After countless drafts and negotiations, California lawmakers announced on Thursday that they had finally reached an agreement on the regulatory structure for the state’s nearly two-decade old medical marijuana industry.
Some of the more trustworthy reports indicate that this concession between both chambers and Governor Jerry Brown was achieved through the passing of a few pieces of legislation: Senate Bill 643, Assembly Bill 266 and Assembly Bill 246.
Essentially, the rules would force medical marijuana businesses to obtain licenses on the state and local level, while also lending to the creation of the Bureau of Medical Marijuana Regulation, a department that would team up with other state agencies to govern and watchdog every aspect of the program from cultivation to retail sale.
This effort “is the result of an unprecedented stakeholder process in which my colleagues and I brought everyone to the table, from medical marijuana businesses to law enforcement and patient advocates, to create a comprehensive regulatory framework for the state’s billion dollar medical marijuana industry,” assembly member Rob Bonta, the author of one of the bills, said in a statement.
In 1996, California became the first state in the nation to legalize medical marijuana. Over the course of the past 20 years, however, the program’s collective interests have been unable to reach any type of agreement as to how the industry should be regulated.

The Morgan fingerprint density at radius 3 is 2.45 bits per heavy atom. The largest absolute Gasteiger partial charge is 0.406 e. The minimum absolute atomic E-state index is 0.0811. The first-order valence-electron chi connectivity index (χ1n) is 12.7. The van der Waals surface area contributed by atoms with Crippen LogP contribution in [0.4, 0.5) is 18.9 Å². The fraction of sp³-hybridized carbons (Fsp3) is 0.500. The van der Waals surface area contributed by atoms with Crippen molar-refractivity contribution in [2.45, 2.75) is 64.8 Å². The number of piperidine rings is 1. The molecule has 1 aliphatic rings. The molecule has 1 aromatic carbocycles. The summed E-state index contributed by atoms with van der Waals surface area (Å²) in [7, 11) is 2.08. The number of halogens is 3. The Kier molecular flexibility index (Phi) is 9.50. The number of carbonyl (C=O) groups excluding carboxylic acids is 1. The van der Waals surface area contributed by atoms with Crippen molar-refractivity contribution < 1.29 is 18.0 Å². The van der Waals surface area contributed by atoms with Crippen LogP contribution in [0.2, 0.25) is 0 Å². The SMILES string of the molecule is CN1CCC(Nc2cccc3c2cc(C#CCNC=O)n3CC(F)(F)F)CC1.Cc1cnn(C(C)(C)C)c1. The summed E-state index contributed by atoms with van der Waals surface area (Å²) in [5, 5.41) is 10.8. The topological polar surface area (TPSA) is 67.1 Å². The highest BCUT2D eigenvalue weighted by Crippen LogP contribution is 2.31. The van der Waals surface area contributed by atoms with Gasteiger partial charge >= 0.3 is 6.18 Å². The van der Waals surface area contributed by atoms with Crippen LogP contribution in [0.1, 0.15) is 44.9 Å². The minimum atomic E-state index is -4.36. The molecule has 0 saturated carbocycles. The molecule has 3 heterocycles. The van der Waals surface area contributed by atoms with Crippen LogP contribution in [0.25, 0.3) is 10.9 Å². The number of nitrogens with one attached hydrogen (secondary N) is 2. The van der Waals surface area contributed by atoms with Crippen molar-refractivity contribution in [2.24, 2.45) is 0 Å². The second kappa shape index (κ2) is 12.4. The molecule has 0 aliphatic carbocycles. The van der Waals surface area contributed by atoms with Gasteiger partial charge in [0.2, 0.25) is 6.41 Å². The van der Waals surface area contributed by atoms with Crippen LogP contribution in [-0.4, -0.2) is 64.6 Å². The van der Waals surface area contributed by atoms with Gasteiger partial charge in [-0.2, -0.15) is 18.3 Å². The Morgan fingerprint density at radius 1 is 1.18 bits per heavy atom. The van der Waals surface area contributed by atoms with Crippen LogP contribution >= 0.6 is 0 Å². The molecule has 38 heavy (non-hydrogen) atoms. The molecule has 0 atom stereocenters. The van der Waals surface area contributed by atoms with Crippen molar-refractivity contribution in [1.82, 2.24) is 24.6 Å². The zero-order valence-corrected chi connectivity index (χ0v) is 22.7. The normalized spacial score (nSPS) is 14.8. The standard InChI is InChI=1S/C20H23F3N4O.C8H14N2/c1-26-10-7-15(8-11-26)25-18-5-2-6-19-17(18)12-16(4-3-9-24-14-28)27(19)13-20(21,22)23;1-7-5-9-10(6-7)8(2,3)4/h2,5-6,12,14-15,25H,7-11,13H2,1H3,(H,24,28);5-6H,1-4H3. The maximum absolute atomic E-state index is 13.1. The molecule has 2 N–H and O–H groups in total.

It wasn’t until the very real possibility that California was on its way to legalizing a recreational cannabis market in 2016 that state leaders began taking a serious look at defining a set of rules that everyone could live with. Again, this was not a simple task due to industry leaders, law enforcement, local governments—everyone involved—wanting the rules to accomplish completely different objectives.
Even after the labor unions and the cops were content with the policy, the General Assembly and the governor’s office still managed to drag this issue out to the 11th hour before reaching final accord.
Some aspects of the proposal were rejected, including the recommendation of an excise tax that would have reportedly generated up to $60 million for the environment and public safety. However, lawmakers disappointed in the fact that this issue was dropped, say they fully intend to pursue the addition of these resources in 2016.
Although all of the details of the regulatory scheme have not yet been published, the one thing we know is that California’s medical marijuana market will never be the same. But perhaps a tighter control in this sector is the price to pay for the likelihood of ending prohibition statewide in the next presidential election. If this happens, like it or not, we could see an industry mélange.
The final language of California’s medical marijuana regulations is set to be released at some point Friday.